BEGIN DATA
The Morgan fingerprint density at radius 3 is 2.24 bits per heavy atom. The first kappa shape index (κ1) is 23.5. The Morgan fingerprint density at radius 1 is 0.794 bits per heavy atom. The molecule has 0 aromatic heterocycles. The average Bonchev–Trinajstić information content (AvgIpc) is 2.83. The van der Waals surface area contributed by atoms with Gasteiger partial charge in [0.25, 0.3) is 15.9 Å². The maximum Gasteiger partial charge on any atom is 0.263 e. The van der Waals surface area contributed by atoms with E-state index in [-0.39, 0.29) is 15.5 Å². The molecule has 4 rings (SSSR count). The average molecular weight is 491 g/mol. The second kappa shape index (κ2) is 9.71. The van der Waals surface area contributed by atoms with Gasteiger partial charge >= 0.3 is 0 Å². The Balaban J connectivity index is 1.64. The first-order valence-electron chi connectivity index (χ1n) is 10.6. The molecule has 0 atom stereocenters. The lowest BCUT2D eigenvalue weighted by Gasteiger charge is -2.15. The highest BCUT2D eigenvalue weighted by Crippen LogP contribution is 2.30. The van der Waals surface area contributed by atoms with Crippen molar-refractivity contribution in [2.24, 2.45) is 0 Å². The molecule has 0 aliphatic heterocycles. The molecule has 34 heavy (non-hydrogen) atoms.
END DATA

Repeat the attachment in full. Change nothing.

The Morgan fingerprint density at radius 3 is 2.24 bits per heavy atom. The first kappa shape index (κ1) is 23.5. The Morgan fingerprint density at radius 1 is 0.794 bits per heavy atom. The molecule has 0 aromatic heterocycles. The average Bonchev–Trinajstić information content (AvgIpc) is 2.83. The van der Waals surface area contributed by atoms with Gasteiger partial charge in [0.25, 0.3) is 15.9 Å². The maximum Gasteiger partial charge on any atom is 0.263 e. The van der Waals surface area contributed by atoms with E-state index in [-0.39, 0.29) is 15.5 Å². The molecule has 4 rings (SSSR count). The average molecular weight is 491 g/mol. The second kappa shape index (κ2) is 9.71. The van der Waals surface area contributed by atoms with Gasteiger partial charge >= 0.3 is 0 Å². The Balaban J connectivity index is 1.64. The first-order valence-electron chi connectivity index (χ1n) is 10.6. The molecule has 0 atom stereocenters. The lowest BCUT2D eigenvalue weighted by Gasteiger charge is -2.15. The highest BCUT2D eigenvalue weighted by Crippen LogP contribution is 2.30. The van der Waals surface area contributed by atoms with Crippen molar-refractivity contribution in [2.24, 2.45) is 0 Å². The molecule has 0 aliphatic heterocycles. The molecule has 34 heavy (non-hydrogen) atoms.